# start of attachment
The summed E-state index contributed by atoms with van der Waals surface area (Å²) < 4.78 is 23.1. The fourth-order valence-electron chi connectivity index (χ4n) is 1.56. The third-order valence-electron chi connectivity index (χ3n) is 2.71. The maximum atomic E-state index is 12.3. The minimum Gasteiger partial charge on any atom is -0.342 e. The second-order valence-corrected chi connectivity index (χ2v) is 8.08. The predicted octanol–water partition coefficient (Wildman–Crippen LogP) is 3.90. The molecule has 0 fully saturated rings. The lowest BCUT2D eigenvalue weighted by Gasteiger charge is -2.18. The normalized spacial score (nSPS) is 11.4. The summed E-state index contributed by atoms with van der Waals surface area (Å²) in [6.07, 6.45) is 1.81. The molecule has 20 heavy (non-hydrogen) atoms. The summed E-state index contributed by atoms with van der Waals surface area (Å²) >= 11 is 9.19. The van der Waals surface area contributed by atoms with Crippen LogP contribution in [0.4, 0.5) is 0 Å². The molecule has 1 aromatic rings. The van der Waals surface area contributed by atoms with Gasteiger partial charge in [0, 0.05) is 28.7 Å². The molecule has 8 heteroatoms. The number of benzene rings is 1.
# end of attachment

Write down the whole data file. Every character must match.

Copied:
The summed E-state index contributed by atoms with van der Waals surface area (Å²) < 4.78 is 23.1. The fourth-order valence-electron chi connectivity index (χ4n) is 1.56. The third-order valence-electron chi connectivity index (χ3n) is 2.71. The maximum atomic E-state index is 12.3. The minimum Gasteiger partial charge on any atom is -0.342 e. The second-order valence-corrected chi connectivity index (χ2v) is 8.08. The predicted octanol–water partition coefficient (Wildman–Crippen LogP) is 3.90. The molecule has 0 fully saturated rings. The lowest BCUT2D eigenvalue weighted by Gasteiger charge is -2.18. The normalized spacial score (nSPS) is 11.4. The summed E-state index contributed by atoms with van der Waals surface area (Å²) in [6.07, 6.45) is 1.81. The molecule has 20 heavy (non-hydrogen) atoms. The summed E-state index contributed by atoms with van der Waals surface area (Å²) >= 11 is 9.19. The van der Waals surface area contributed by atoms with Crippen LogP contribution in [0.4, 0.5) is 0 Å². The molecule has 1 aromatic rings. The van der Waals surface area contributed by atoms with Gasteiger partial charge in [0, 0.05) is 28.7 Å². The molecule has 8 heteroatoms. The number of benzene rings is 1.